Now that I run regularly the thing I've learnt (and was taught) is to make change gradually. The human body doesn't like instant change, and breaks if you push it always (that means injuries). So make slight adjustments to speed or distance over a period of weeks.

                     

                    There's more to all of this subject but I hope this info and the thread is enough to keep you going.

                     

                    Interested to find out how you've gone in a few weeks !

                     

                    Hi everyone, I'm a new runner - started training consistently around Feb. I am SO confused about what "easy" runs are for new runners that are SLOW. Seems like most info available are for fairly trained runners that have the capacity to vary their speed quiet a bit.

                     

                    I'm using lactic threshold heart rate to pace my running within HR zones. I'm currently running 15-20mpw in endurance zone (defined as 85-88% of my lactic threshold heart rate, 148-154bpm). This is about a 10-10:30min mile. It doesn't feel "easy", but I do feel like at this pace, I could run for a very long period of time If I've been running/working out a lot or feel tired, I'll do a run at 80%-85% threshold HR, which is an ~11:00min mile.

                     

                    I was reading an article on easy running recently, and the article said that most of my "easy" runs should be at 75% of  max heart rate. Since I'm 33 years old, this would put me at an HR zone of 140bpm max, and which point, I'd be running a 12+min mile, at which pace, I honestly just feel like I should be naturally walking. There is just a natural point that it become more efficient to talk, and for me, it is about the 12:30-13min mark, at this point, I can walk faster than I can run.

                     

                    So my question is, what is an easy run when you are new? Am I doing my running at too high a heart rate?

                    LedLincoln


                      The human body doesn't like instant change, and breaks if you push it always (that means injuries). So make slight adjustments to speed or distance over a period of weeks (or months).

                       

                      This is excellent advice.

                      Nothing so needs reforming as other people's habits.
                      - Mark Twain

                        never mind

                          I didn't read through all the comments but my bad if I repeat it.

                           

                          A few years ago in the army jobs website, I found out that if you integrate your workout with HIIT training then you can improve your overall running. I am not well informed about the details but I have tried it. when I started I barely could do a mile. unfortunately, i cannot find the interactive thing they posted but they have an app you could try that out. The beginning of the plan as far as I can remember was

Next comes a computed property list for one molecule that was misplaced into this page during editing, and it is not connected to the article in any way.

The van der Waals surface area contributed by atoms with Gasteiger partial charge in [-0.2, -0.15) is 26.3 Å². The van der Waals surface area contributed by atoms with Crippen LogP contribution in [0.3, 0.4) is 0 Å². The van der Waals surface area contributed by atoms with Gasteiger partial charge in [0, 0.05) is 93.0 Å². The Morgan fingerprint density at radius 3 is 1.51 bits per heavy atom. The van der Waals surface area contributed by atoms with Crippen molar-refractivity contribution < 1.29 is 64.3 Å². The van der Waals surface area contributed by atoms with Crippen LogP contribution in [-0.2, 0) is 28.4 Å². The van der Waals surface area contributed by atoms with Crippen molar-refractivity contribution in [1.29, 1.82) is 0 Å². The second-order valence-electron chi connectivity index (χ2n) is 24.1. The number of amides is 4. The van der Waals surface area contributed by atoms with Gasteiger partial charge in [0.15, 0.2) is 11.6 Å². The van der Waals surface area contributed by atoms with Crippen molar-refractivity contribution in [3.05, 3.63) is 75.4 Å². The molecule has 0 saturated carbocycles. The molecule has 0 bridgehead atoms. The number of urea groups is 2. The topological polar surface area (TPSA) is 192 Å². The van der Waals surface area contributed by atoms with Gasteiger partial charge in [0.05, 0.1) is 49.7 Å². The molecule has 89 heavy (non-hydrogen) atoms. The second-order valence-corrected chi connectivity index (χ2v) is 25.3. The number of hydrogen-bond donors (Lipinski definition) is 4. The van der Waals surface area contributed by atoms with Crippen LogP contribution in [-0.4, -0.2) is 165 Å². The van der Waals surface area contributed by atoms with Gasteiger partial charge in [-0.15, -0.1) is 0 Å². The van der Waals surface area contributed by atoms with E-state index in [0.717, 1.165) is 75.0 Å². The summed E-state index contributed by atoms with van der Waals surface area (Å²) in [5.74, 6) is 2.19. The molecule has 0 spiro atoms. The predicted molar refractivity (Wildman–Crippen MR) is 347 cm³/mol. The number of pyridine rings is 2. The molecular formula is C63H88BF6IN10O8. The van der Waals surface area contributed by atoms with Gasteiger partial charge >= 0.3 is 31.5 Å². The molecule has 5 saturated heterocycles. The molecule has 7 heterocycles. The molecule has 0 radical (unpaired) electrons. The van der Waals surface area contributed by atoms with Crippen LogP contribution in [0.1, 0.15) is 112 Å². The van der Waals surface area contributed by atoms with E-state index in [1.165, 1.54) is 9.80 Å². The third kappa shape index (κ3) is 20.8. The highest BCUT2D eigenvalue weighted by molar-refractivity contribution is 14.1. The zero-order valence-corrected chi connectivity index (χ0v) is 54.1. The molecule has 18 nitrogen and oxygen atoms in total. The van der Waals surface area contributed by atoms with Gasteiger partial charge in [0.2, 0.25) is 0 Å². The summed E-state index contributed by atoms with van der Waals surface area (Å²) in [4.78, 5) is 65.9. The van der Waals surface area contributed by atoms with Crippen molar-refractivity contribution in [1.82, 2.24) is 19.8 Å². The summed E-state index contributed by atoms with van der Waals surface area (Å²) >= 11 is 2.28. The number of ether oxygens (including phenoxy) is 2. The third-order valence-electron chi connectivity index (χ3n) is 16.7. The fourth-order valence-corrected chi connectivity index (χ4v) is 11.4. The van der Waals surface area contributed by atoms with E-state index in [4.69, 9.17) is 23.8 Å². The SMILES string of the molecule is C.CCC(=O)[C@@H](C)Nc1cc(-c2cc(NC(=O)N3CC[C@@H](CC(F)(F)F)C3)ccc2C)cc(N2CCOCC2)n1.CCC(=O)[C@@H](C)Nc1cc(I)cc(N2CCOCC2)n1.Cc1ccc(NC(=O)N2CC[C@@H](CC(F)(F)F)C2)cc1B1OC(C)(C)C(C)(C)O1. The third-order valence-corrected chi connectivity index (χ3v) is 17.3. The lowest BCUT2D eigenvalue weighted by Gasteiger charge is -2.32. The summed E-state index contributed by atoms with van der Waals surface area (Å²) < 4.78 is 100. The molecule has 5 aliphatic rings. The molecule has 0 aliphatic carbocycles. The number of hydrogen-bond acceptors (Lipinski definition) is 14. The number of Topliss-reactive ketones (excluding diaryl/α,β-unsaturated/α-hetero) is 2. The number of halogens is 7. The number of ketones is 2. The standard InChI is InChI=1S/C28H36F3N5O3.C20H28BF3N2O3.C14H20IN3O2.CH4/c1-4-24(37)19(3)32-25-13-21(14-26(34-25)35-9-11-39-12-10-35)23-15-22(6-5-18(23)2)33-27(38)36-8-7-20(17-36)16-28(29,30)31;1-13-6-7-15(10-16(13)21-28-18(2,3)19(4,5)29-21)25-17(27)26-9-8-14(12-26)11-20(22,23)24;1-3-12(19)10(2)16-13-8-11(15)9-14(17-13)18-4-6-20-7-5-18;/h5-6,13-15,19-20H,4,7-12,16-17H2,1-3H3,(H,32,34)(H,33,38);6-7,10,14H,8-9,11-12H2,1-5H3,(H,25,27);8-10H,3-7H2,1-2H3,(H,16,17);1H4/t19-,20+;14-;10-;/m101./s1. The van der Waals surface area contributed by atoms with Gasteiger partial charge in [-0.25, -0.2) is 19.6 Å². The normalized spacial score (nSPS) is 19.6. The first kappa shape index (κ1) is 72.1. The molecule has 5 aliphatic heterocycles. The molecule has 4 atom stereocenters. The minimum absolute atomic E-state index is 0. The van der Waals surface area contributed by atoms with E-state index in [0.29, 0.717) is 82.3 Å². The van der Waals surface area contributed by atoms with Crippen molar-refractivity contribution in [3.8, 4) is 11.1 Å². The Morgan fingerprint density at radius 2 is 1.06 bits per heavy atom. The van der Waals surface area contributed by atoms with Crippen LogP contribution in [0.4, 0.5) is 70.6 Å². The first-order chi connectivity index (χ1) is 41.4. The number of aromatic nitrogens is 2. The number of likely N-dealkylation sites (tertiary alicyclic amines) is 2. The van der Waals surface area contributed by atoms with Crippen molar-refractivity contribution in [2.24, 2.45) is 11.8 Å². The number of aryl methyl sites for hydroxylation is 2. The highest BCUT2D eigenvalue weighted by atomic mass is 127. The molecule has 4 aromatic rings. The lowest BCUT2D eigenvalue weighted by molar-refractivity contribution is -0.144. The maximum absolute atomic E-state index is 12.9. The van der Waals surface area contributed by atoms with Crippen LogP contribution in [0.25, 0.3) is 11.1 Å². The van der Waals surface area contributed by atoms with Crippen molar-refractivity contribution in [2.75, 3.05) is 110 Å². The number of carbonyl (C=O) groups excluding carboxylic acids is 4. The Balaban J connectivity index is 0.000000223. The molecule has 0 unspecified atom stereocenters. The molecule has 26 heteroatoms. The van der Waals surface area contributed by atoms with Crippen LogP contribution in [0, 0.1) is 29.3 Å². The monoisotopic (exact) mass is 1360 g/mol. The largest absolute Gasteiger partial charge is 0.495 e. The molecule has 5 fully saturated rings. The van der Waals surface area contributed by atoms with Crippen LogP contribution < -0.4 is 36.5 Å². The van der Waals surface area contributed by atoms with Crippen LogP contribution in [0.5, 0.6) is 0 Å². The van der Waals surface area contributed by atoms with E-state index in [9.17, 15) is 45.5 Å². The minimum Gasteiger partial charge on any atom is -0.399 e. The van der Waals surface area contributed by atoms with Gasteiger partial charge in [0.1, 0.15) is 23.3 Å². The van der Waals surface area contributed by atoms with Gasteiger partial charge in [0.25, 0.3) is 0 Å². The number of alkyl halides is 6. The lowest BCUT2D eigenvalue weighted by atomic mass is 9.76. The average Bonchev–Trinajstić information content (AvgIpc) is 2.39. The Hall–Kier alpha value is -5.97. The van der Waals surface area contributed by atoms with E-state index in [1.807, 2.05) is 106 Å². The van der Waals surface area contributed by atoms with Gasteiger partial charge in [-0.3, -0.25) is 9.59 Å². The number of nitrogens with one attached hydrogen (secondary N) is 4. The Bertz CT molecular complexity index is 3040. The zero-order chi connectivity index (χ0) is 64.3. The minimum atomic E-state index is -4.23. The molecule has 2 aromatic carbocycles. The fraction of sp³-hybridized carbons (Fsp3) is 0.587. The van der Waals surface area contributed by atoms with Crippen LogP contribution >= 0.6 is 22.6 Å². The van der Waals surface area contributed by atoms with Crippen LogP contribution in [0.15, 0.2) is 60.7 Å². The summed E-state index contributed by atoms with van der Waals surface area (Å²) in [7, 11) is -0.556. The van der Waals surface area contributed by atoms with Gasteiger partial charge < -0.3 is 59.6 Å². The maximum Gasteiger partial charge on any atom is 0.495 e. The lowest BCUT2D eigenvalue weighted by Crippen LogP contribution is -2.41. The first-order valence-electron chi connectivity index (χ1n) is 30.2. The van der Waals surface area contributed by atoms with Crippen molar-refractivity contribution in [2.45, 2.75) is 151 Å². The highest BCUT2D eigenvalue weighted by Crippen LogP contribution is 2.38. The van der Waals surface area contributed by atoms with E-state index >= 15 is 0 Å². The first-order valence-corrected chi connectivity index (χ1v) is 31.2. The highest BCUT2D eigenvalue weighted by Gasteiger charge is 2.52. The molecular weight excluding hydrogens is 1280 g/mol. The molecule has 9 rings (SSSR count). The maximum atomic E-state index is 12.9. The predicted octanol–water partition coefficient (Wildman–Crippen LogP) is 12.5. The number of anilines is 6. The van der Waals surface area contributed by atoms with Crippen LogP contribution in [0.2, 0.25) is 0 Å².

- 10 mins of running

                          - rest day

                          - Interval (30 sec sprint 30 sec walk) x5

                          - rest day

                          - 10 mins of running

                          - rest day

                          - Interval (30 sec sprint 30 sec walk) x5

                          - rest day

                          - 15 mins of running

                          and so on

                          so yeah may be you can find a plan similar to that then you can do it


                          ultramarathon/triathlete

                            For me, Easy Runs are runs at what I call Conversational Pace.  If I can carry on a casual conversation with the other runner while we run, that's an easy run.   I once heard someone say they judged it by how well they could recite the alphabet while they ran.  If they were not huffing and puffing out the letters, it was an easy run.

                            HTFU?  Why not!

                            USATF Coach

                            Empire Tri Club Coach
                            Gatorade Endurance Team

                            DoppleBock


                              Welcome to running !. You are already way ahead of me when I started to run.  Every run was a hard race and I was always tired and sore.

                              Comeback #19    # 20  #21 Not sure why I am pretending to try anymore ... But here it goes again. 

                               

                               

                              badr


                                link spam
                                123